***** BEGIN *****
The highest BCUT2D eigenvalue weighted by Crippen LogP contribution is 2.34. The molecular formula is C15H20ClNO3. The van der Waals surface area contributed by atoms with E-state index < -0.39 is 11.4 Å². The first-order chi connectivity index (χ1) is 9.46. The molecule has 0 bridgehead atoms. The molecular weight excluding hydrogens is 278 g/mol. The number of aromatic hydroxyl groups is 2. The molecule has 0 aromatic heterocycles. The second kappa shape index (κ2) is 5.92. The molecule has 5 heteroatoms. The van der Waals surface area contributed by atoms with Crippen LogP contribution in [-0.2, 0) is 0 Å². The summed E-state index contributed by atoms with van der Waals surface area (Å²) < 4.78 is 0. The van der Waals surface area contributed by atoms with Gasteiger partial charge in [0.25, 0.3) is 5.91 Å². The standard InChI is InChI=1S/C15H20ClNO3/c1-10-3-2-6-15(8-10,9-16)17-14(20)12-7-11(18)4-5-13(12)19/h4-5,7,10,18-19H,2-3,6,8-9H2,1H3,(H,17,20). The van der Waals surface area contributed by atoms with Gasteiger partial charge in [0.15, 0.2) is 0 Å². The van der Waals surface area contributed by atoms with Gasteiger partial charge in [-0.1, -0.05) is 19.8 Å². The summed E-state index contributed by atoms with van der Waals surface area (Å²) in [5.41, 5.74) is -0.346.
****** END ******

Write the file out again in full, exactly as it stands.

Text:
The highest BCUT2D eigenvalue weighted by Crippen LogP contribution is 2.34. The molecular formula is C15H20ClNO3. The van der Waals surface area contributed by atoms with E-state index < -0.39 is 11.4 Å². The first-order chi connectivity index (χ1) is 9.46. The molecule has 0 bridgehead atoms. The molecular weight excluding hydrogens is 278 g/mol. The number of aromatic hydroxyl groups is 2. The molecule has 0 aromatic heterocycles. The second kappa shape index (κ2) is 5.92. The molecule has 5 heteroatoms. The van der Waals surface area contributed by atoms with Crippen LogP contribution in [-0.2, 0) is 0 Å². The summed E-state index contributed by atoms with van der Waals surface area (Å²) < 4.78 is 0. The van der Waals surface area contributed by atoms with Gasteiger partial charge in [0.25, 0.3) is 5.91 Å². The standard InChI is InChI=1S/C15H20ClNO3/c1-10-3-2-6-15(8-10,9-16)17-14(20)12-7-11(18)4-5-13(12)19/h4-5,7,10,18-19H,2-3,6,8-9H2,1H3,(H,17,20). The van der Waals surface area contributed by atoms with Gasteiger partial charge in [0.15, 0.2) is 0 Å². The van der Waals surface area contributed by atoms with Gasteiger partial charge in [-0.1, -0.05) is 19.8 Å². The summed E-state index contributed by atoms with van der Waals surface area (Å²) in [5.41, 5.74) is -0.346.